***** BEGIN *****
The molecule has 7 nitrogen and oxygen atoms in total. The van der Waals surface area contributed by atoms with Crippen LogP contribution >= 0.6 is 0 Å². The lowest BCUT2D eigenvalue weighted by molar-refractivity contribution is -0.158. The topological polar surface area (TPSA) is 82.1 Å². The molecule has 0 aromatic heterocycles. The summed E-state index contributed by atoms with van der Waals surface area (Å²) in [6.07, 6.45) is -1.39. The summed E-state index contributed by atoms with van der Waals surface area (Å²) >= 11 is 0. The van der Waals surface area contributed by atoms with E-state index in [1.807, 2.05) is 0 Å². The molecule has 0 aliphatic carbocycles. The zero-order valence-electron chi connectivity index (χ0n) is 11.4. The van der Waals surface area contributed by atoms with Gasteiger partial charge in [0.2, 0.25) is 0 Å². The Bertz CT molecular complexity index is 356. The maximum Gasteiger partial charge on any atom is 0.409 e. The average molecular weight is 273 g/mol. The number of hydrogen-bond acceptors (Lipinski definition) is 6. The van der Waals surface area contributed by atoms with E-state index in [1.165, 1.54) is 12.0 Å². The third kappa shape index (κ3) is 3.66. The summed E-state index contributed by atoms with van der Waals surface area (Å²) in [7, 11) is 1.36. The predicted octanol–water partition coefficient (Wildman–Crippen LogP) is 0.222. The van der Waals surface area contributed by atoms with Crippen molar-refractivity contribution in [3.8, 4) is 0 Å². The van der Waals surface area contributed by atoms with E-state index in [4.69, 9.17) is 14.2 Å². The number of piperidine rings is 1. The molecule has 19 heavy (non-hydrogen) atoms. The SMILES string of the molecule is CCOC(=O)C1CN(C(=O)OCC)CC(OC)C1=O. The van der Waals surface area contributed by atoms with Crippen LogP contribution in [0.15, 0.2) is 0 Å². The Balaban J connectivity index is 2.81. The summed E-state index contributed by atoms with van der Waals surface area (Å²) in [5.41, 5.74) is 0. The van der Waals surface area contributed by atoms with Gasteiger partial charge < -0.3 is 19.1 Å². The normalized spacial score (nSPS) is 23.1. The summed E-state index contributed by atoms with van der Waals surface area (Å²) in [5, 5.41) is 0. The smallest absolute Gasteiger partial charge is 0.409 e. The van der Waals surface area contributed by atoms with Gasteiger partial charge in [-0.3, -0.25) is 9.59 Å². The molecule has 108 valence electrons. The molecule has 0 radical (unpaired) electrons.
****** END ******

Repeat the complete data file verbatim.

The molecule has 7 nitrogen and oxygen atoms in total. The van der Waals surface area contributed by atoms with Crippen LogP contribution >= 0.6 is 0 Å². The lowest BCUT2D eigenvalue weighted by molar-refractivity contribution is -0.158. The topological polar surface area (TPSA) is 82.1 Å². The molecule has 0 aromatic heterocycles. The summed E-state index contributed by atoms with van der Waals surface area (Å²) in [6.07, 6.45) is -1.39. The summed E-state index contributed by atoms with van der Waals surface area (Å²) >= 11 is 0. The van der Waals surface area contributed by atoms with E-state index in [1.807, 2.05) is 0 Å². The molecule has 0 aliphatic carbocycles. The zero-order valence-electron chi connectivity index (χ0n) is 11.4. The van der Waals surface area contributed by atoms with Gasteiger partial charge in [0.2, 0.25) is 0 Å². The Bertz CT molecular complexity index is 356. The maximum Gasteiger partial charge on any atom is 0.409 e. The average molecular weight is 273 g/mol. The number of hydrogen-bond acceptors (Lipinski definition) is 6. The van der Waals surface area contributed by atoms with E-state index in [1.165, 1.54) is 12.0 Å². The third kappa shape index (κ3) is 3.66. The summed E-state index contributed by atoms with van der Waals surface area (Å²) in [7, 11) is 1.36. The predicted octanol–water partition coefficient (Wildman–Crippen LogP) is 0.222. The van der Waals surface area contributed by atoms with Crippen molar-refractivity contribution in [3.8, 4) is 0 Å². The van der Waals surface area contributed by atoms with E-state index in [4.69, 9.17) is 14.2 Å². The number of piperidine rings is 1. The molecule has 19 heavy (non-hydrogen) atoms. The SMILES string of the molecule is CCOC(=O)C1CN(C(=O)OCC)CC(OC)C1=O. The van der Waals surface area contributed by atoms with Crippen LogP contribution in [0.15, 0.2) is 0 Å². The Balaban J connectivity index is 2.81. The summed E-state index contributed by atoms with van der Waals surface area (Å²) in [5.41, 5.74) is 0. The van der Waals surface area contributed by atoms with Gasteiger partial charge < -0.3 is 19.1 Å². The normalized spacial score (nSPS) is 23.1. The summed E-state index contributed by atoms with van der Waals surface area (Å²) in [5, 5.41) is 0. The smallest absolute Gasteiger partial charge is 0.409 e. The van der Waals surface area contributed by atoms with Gasteiger partial charge in [-0.3, -0.25) is 9.59 Å². The molecule has 108 valence electrons. The molecule has 0 radical (unpaired) electrons.